Members of Thug Shaker Central who spoke to The Times said the documents they discussed online were meant to be purely informative. Although many were linked to the war in Ukraine, the participants said they did not take sides in the conflict.

The documents, they said, only began to gain wider attention when a member of the group of teenagers took several dozen documents and posted them on a public online forum. From there, they were picked up by Russian-language Telegram channels, and then by The Times, which was the first to report them.

In Washington, the leak crisis began late last week, when some documents began to surface on Telegram and Twitter.

Secretary of Defense Lloyd J. Austin III was initially informed of the leak on the morning of 6 April. Pentagon officials tried to delete some messages on Telegram and Twitter with photos of some of the documents that were originally found, but were unsuccessful. .

The next day, last Friday, Mr. Austin began calling department-wide meetings to address the growing number of revelations. The Pentagon and other US officials have begun contacting Congressional leaders and allies to warn them of the leaks, which have sparked political storms in some countries.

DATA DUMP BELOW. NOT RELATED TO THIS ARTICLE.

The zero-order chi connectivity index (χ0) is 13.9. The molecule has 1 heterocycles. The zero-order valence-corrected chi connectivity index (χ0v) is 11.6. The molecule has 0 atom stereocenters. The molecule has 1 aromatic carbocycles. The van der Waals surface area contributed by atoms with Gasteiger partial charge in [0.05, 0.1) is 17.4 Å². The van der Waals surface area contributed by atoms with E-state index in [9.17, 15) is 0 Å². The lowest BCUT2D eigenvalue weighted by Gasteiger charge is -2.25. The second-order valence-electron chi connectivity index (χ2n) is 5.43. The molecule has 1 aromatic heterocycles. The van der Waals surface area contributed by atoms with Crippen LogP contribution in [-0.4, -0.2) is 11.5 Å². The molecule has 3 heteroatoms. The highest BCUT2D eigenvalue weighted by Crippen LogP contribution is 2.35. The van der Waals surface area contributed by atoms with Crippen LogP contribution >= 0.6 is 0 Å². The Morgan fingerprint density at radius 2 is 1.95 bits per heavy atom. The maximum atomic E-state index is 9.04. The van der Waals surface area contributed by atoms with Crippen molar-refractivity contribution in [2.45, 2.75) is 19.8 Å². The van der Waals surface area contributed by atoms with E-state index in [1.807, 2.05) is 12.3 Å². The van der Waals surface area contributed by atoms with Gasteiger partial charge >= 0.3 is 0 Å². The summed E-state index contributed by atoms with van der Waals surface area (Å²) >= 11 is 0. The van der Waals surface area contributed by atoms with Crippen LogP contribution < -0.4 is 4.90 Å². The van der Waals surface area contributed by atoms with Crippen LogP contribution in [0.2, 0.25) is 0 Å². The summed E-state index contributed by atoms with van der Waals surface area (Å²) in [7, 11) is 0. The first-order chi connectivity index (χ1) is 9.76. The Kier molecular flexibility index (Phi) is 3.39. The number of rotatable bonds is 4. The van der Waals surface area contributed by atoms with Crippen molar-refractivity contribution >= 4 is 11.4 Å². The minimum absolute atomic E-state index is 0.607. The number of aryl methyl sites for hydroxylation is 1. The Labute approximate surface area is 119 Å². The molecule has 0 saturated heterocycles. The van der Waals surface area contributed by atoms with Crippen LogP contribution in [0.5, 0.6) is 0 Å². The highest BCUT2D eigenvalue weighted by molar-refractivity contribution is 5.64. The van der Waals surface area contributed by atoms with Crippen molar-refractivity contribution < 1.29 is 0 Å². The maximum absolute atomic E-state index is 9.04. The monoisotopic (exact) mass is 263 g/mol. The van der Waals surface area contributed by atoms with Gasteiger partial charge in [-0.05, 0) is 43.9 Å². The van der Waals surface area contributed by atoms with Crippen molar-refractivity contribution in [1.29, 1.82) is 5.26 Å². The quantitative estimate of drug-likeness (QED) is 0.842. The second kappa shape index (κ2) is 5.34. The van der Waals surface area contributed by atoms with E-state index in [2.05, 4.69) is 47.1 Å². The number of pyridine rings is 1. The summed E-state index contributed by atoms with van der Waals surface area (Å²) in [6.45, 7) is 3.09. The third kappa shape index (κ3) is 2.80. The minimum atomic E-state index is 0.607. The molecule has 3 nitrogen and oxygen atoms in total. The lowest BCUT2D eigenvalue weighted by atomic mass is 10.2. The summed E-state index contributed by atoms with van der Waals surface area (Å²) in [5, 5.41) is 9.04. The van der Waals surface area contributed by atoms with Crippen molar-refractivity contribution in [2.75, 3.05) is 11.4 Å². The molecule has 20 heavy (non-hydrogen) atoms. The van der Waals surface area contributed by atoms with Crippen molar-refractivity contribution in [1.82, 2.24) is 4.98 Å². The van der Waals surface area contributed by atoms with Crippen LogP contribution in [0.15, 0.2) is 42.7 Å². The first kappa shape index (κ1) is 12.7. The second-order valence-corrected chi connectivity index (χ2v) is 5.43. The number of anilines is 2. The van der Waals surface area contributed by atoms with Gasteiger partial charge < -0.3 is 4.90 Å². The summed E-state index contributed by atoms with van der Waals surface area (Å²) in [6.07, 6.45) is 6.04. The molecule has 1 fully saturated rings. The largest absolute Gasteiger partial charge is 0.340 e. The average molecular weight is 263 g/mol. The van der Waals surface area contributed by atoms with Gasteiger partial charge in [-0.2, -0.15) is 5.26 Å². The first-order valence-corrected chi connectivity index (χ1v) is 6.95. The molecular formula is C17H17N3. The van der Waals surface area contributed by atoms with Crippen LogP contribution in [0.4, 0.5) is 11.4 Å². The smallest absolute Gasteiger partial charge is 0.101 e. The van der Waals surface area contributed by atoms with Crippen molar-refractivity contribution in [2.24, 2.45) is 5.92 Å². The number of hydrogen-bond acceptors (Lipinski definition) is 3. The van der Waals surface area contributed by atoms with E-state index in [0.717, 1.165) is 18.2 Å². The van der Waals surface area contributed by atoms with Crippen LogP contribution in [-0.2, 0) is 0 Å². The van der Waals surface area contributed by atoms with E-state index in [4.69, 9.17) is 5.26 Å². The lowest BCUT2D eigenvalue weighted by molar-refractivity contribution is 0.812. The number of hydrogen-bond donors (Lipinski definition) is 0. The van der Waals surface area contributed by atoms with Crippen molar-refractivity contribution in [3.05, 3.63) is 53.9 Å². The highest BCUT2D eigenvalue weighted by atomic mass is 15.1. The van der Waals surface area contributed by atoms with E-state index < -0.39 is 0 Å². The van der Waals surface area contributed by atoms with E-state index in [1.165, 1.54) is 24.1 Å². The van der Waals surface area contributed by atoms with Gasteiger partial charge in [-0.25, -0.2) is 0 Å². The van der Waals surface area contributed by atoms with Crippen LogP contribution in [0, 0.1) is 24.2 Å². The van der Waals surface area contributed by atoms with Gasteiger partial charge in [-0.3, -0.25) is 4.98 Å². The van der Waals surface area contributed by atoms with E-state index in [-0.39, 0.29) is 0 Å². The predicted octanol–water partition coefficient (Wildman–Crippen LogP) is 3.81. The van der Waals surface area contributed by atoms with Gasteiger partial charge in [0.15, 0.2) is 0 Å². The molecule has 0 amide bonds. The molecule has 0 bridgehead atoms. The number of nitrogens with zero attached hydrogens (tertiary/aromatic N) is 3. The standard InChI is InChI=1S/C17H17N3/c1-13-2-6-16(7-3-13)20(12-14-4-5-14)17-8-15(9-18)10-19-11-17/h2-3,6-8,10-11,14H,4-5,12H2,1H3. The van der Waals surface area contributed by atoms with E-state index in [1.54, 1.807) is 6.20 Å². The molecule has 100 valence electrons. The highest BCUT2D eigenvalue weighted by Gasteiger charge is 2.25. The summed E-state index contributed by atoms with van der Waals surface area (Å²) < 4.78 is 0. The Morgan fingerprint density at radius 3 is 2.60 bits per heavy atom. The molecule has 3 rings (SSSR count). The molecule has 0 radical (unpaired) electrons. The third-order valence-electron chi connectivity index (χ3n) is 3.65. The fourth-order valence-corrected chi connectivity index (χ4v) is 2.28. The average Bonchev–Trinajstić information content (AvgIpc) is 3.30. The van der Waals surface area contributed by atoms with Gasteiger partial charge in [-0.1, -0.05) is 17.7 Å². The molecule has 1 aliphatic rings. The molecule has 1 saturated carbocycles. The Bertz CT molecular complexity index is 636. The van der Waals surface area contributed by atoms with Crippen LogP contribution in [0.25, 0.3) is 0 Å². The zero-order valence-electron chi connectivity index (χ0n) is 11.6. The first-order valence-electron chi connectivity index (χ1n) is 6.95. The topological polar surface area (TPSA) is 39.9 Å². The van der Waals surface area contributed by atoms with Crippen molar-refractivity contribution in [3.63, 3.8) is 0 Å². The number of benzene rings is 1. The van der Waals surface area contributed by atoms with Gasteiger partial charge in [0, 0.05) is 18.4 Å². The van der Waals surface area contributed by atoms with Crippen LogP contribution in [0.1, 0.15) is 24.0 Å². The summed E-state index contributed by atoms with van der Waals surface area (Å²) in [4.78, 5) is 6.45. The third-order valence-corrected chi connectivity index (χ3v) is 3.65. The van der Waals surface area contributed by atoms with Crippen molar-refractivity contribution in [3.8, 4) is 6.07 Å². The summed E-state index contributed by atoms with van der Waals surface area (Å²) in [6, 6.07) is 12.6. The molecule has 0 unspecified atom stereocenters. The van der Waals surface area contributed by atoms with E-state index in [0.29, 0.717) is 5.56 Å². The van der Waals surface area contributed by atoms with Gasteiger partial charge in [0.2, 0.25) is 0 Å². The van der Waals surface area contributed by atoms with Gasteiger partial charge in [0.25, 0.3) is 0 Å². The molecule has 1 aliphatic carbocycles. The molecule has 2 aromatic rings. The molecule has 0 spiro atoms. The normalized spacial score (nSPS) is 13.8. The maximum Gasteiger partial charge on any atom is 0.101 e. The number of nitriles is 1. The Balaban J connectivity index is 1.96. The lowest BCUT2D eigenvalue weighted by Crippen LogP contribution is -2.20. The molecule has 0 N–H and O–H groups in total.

Also last Friday, the Joint Headquarters of the Armed Forces, which produced many of the leaked briefing slides, put in place procedures to limit the distribution of highly sensitive briefing papers and restrict attendance at meetings where briefing books containing paper copies of documents were made available.

In his first public comments on the leaks Tuesday, Mr. Austin struggled to explain why the Department of Defense only became aware of the leaks long after they first appeared on Discord.

“Well, they were online somewhere,” Austin said of the leaked documents. “And where exactly and who had access at that moment, we do not know. We just don’t know at the moment.”

As Mr. Austin spoke, the news outlets began writing about the discovery of new documents.

On Thursday morning, Mr. Austin called a meeting with senior officials to discuss the crisis.

But by then the FBI was preparing a search warrant for the North Daytona home, and investigators were beginning to assure Pentagon officials that the whistleblower would soon be caught.

Reports and studies have been provided Riley Mellen, Adam Goldman, Michael Schwartz, Helen Cooper, Eric Schmitt, John Ismay, CJ Chivers, Michael D Shire, Kitty Bennett another Sheila McNeil.

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Blue state legislators flex their muscles on state and local contributions



“Long Islanders pay some of the highest property taxes in the country, and for the hard-working middle-class families in my area, the $10,000 cap means they can only deduct a fraction of what they pay from their federal income taxes.” – Garbarino. says in the statement. “I’m talking about police officers, firefighters, nurses, teachers, and small business owners being taxed twice on money they never had.”

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GOP pundits must stop being a tool to disinform Democrats